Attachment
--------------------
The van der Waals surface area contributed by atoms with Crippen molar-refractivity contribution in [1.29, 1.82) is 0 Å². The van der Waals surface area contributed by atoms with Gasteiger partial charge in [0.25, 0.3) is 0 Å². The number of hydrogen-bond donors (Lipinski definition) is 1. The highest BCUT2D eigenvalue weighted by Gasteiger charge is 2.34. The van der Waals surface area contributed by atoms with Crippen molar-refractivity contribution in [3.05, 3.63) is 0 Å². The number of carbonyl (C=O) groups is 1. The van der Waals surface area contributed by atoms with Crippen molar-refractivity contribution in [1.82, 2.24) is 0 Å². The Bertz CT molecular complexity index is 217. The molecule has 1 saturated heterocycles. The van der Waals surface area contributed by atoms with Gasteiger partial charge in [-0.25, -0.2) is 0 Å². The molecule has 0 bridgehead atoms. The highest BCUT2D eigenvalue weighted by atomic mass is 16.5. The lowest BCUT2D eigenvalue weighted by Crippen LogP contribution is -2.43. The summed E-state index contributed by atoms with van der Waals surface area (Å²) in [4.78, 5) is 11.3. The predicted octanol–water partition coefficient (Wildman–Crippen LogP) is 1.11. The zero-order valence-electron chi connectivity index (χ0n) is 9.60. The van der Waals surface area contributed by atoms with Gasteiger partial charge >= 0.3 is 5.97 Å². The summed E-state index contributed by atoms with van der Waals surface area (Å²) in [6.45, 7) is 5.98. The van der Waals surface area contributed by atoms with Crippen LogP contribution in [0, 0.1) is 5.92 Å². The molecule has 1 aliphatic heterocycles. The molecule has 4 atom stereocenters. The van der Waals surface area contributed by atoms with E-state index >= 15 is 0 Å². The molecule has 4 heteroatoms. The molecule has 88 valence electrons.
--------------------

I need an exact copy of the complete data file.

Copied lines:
The van der Waals surface area contributed by atoms with Crippen molar-refractivity contribution in [1.29, 1.82) is 0 Å². The van der Waals surface area contributed by atoms with Gasteiger partial charge in [0.25, 0.3) is 0 Å². The number of hydrogen-bond donors (Lipinski definition) is 1. The highest BCUT2D eigenvalue weighted by Gasteiger charge is 2.34. The van der Waals surface area contributed by atoms with Crippen molar-refractivity contribution in [3.05, 3.63) is 0 Å². The number of carbonyl (C=O) groups is 1. The van der Waals surface area contributed by atoms with Crippen molar-refractivity contribution in [1.82, 2.24) is 0 Å². The Bertz CT molecular complexity index is 217. The molecule has 1 saturated heterocycles. The van der Waals surface area contributed by atoms with Gasteiger partial charge in [-0.25, -0.2) is 0 Å². The molecule has 0 bridgehead atoms. The highest BCUT2D eigenvalue weighted by atomic mass is 16.5. The lowest BCUT2D eigenvalue weighted by Crippen LogP contribution is -2.43. The summed E-state index contributed by atoms with van der Waals surface area (Å²) in [4.78, 5) is 11.3. The predicted octanol–water partition coefficient (Wildman–Crippen LogP) is 1.11. The zero-order valence-electron chi connectivity index (χ0n) is 9.60. The van der Waals surface area contributed by atoms with Gasteiger partial charge >= 0.3 is 5.97 Å². The summed E-state index contributed by atoms with van der Waals surface area (Å²) in [6.45, 7) is 5.98. The van der Waals surface area contributed by atoms with Crippen LogP contribution in [0, 0.1) is 5.92 Å². The molecule has 1 aliphatic heterocycles. The molecule has 4 atom stereocenters. The van der Waals surface area contributed by atoms with E-state index >= 15 is 0 Å². The molecule has 4 heteroatoms. The molecule has 88 valence electrons.